These bio-anatomical observations suggest the need and benefits to strengthening cervical muscles. By participating in dynamic neck exercises every one to three weeks, high school football players can increase cervical strength and potentially reduce the risk of sustaining a TBI(s).
The study design applied an incidence study approach to TBI occurrences among five high school football teams (designated as teams A – E) during the 2015 Utah High School Football season. In this study incidence conveys information about the risk of sustaining a concussion. The observed schools consisted of two teams who regularly performed dynamic neck exercises and three schools who did not perform these exercises regularly. Concussion incidence was accessed from records kept by coaches and/or athletic trainers. No medical records were reviewed or were any medical physicians contacted.
Five Utah high schools were included in the study with two different sample sizes being evaluated. One of the study populations being the total number of athletes and incidences of concussion reported by coaches and/or athletic trainers (total roster population N=505) at five Utah high schools. The study then compared the concussion rates among the same five teams during the 2015 football season of those athletes who were surveyed (survey population N2=106).
A brief survey was orally administered to obtain medical and football history on enlisted subjects. Questions in the medical portion included: history of past concussions, history of neurological disease, migraine history, and a question which quantified the amount of students who exhibited concussion-like symptoms in the 2015 football season. The medical portion of the survey included a table of common concussion symptoms which was accessed from the Oregon Health and Sciences University website.12 Due to the nature of high school football players and how frequently these injuries are not reported, if an athlete met four or more of the symptomatic criteria (from table), they were deemed as a ‘probable concussion’ and placed into a probable concussion category. Questions in the football section included: height, weight, position, equipment, etc. Interviews were conducted at the high school of interest in a private room/area at each location. Each interview was conducted by the same researcher to avoid an interviewer bias and each interview took no longer than five to six minutes. The total survey sample population (N2=106) was stratified by team and furthermore on the basis of performing dynamic neck exercises versus those teams that did not perform the exercises.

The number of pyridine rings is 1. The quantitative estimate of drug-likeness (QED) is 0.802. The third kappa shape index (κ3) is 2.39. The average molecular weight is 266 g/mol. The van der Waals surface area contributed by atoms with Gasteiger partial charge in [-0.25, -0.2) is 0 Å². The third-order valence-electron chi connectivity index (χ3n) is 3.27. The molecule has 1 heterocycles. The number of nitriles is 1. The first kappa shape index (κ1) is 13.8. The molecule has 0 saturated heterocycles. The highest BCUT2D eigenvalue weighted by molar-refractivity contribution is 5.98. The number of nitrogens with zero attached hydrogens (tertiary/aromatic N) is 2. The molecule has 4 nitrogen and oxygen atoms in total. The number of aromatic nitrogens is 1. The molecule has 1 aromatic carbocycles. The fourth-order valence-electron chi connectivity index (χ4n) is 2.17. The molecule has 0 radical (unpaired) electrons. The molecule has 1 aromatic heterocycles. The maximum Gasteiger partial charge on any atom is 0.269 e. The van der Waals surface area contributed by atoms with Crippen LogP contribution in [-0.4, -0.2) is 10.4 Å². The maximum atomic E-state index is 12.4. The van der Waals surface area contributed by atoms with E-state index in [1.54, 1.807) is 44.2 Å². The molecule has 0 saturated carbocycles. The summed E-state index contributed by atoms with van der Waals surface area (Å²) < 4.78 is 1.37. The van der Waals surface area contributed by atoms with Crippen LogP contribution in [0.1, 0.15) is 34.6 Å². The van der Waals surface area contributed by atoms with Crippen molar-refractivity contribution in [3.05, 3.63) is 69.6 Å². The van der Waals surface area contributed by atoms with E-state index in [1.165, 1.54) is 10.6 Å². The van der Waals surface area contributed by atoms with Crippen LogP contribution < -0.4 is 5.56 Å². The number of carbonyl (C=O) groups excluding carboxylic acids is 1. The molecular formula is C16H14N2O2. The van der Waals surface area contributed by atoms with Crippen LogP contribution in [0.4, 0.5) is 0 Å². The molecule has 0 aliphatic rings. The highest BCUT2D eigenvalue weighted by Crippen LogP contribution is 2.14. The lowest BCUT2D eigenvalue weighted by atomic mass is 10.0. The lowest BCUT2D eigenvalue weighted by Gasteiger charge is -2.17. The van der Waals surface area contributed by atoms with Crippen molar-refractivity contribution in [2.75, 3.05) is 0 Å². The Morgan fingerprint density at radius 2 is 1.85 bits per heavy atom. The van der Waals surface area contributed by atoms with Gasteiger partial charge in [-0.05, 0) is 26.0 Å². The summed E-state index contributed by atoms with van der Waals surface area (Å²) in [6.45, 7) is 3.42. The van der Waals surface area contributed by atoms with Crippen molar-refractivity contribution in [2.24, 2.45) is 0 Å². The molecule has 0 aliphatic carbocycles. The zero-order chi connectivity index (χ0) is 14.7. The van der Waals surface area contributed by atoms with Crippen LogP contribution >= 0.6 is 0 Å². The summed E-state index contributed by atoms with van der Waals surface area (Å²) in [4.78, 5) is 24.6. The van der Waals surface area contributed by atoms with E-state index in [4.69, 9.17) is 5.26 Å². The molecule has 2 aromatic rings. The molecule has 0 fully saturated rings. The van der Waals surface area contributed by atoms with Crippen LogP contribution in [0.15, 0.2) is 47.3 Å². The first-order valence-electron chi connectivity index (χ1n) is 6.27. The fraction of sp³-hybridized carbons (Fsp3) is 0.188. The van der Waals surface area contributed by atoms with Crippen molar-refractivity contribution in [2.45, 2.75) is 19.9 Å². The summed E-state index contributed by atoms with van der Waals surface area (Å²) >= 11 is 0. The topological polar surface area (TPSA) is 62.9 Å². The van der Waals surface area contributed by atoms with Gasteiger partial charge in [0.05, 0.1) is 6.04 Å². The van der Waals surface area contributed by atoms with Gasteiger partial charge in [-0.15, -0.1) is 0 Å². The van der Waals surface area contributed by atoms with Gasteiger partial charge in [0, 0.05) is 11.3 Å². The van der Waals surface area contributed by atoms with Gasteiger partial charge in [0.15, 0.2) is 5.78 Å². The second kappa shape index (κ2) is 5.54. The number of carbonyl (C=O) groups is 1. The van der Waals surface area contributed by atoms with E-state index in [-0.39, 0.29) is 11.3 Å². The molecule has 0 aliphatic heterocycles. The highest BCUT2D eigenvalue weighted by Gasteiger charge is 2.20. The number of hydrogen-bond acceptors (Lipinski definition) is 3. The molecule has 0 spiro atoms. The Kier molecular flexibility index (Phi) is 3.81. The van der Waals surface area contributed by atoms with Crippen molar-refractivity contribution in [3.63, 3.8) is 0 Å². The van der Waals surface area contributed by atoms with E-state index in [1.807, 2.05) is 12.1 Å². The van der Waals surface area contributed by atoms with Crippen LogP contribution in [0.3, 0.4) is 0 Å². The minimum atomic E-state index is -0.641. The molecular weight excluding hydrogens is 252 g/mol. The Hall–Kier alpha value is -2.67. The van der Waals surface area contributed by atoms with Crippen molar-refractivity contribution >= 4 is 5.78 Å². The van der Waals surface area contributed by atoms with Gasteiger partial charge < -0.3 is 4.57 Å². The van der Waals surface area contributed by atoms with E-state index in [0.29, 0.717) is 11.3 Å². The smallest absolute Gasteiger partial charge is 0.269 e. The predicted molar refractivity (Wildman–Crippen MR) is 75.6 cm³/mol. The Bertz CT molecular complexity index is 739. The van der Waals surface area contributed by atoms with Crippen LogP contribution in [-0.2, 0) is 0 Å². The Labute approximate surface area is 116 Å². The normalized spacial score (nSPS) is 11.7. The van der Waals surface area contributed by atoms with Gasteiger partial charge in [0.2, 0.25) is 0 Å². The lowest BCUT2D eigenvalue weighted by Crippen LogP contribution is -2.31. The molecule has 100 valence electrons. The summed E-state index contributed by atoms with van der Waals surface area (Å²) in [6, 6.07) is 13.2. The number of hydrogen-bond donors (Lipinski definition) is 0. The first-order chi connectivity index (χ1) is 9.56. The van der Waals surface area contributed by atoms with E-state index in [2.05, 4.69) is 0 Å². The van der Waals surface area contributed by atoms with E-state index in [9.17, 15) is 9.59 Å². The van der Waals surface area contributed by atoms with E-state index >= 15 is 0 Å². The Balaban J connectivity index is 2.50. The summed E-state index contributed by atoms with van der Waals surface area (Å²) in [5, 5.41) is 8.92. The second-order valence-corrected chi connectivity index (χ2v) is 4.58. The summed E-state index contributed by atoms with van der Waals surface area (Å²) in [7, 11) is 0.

Those who participated in the study must have played high school football in the 2015 Utah High School Football season. These athletes must have played at the school of interest in the 2015 season and completed either parental consent or athlete assent forms to be included in the study.
Data collected was analyzed using Excel MegaStat. In addition to basic descriptive statistics, an incidence risk ratio (risk ratio) with a 95% confidence interval was applied to determine statistical significant differences. The risk ratio calculation was based on a relative risk calculation to quantify the risk-prevention of dynamic neck exercises using the 2015 concussion incidence numbers. A chi square test was applied to the qualitative data to detect significant differences with an alpha of <0.05. No outside sources of funding were used for this study.
Ethics Approval and Consent to Participate
Participants either received an athlete assent form, for those individuals who were over 18 years of age, or a parental consent form for those who were still minors. The overview of this study was approved by an International Review Board at Westminster College before the initiation of this study.
In the survey sample population (N2=106), teams A and E both performed dynamic exercises. Both teams demonstrated insignificant chi square p-values (p=0.37, p=0.31) for those athletes who weighed over 200 pounds. However, both teams demonstrated strongly significant chi squared p-values (p= 0.006, p= 0.01) for those athletes who weighed between 120 and 200 pounds (for concussions).